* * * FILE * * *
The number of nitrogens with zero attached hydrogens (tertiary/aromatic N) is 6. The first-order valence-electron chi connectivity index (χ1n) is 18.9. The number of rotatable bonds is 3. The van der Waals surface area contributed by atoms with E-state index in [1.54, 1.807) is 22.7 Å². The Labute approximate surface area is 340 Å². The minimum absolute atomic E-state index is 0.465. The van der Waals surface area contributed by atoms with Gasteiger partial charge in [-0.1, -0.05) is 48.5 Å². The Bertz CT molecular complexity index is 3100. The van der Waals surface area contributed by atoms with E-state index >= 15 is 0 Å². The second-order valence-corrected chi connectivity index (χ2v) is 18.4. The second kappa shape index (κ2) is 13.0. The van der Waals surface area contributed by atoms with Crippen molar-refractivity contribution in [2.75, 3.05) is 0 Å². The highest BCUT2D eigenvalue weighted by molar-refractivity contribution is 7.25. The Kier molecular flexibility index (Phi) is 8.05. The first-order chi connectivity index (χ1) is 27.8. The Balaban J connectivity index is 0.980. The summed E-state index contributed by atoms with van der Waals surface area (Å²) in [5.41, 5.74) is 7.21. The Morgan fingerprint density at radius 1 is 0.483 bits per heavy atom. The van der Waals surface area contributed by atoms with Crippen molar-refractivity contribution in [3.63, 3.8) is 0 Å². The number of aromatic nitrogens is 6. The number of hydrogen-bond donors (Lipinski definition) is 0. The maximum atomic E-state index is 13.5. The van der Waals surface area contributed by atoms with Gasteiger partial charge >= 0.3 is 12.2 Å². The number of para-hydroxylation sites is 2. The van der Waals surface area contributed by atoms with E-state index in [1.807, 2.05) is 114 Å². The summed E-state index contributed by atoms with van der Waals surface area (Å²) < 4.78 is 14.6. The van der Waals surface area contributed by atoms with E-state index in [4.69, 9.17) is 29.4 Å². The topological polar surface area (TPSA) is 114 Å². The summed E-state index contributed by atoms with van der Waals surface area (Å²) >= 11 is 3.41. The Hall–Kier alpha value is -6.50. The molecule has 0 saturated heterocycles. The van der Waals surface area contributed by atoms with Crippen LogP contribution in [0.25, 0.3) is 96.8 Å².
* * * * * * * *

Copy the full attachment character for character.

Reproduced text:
The number of nitrogens with zero attached hydrogens (tertiary/aromatic N) is 6. The first-order valence-electron chi connectivity index (χ1n) is 18.9. The number of rotatable bonds is 3. The van der Waals surface area contributed by atoms with E-state index in [1.54, 1.807) is 22.7 Å². The Labute approximate surface area is 340 Å². The minimum absolute atomic E-state index is 0.465. The van der Waals surface area contributed by atoms with Gasteiger partial charge in [-0.1, -0.05) is 48.5 Å². The Bertz CT molecular complexity index is 3100. The van der Waals surface area contributed by atoms with E-state index >= 15 is 0 Å². The second-order valence-corrected chi connectivity index (χ2v) is 18.4. The second kappa shape index (κ2) is 13.0. The van der Waals surface area contributed by atoms with Crippen molar-refractivity contribution in [2.75, 3.05) is 0 Å². The highest BCUT2D eigenvalue weighted by molar-refractivity contribution is 7.25. The Kier molecular flexibility index (Phi) is 8.05. The first-order chi connectivity index (χ1) is 27.8. The Balaban J connectivity index is 0.980. The summed E-state index contributed by atoms with van der Waals surface area (Å²) in [5.41, 5.74) is 7.21. The Morgan fingerprint density at radius 1 is 0.483 bits per heavy atom. The van der Waals surface area contributed by atoms with Crippen molar-refractivity contribution in [3.63, 3.8) is 0 Å². The number of aromatic nitrogens is 6. The number of hydrogen-bond donors (Lipinski definition) is 0. The maximum atomic E-state index is 13.5. The van der Waals surface area contributed by atoms with Gasteiger partial charge >= 0.3 is 12.2 Å². The number of para-hydroxylation sites is 2. The van der Waals surface area contributed by atoms with E-state index in [1.807, 2.05) is 114 Å². The summed E-state index contributed by atoms with van der Waals surface area (Å²) < 4.78 is 14.6. The van der Waals surface area contributed by atoms with E-state index in [4.69, 9.17) is 29.4 Å². The topological polar surface area (TPSA) is 114 Å². The summed E-state index contributed by atoms with van der Waals surface area (Å²) >= 11 is 3.41. The Hall–Kier alpha value is -6.50. The molecule has 0 saturated heterocycles. The van der Waals surface area contributed by atoms with Crippen LogP contribution in [0.25, 0.3) is 96.8 Å².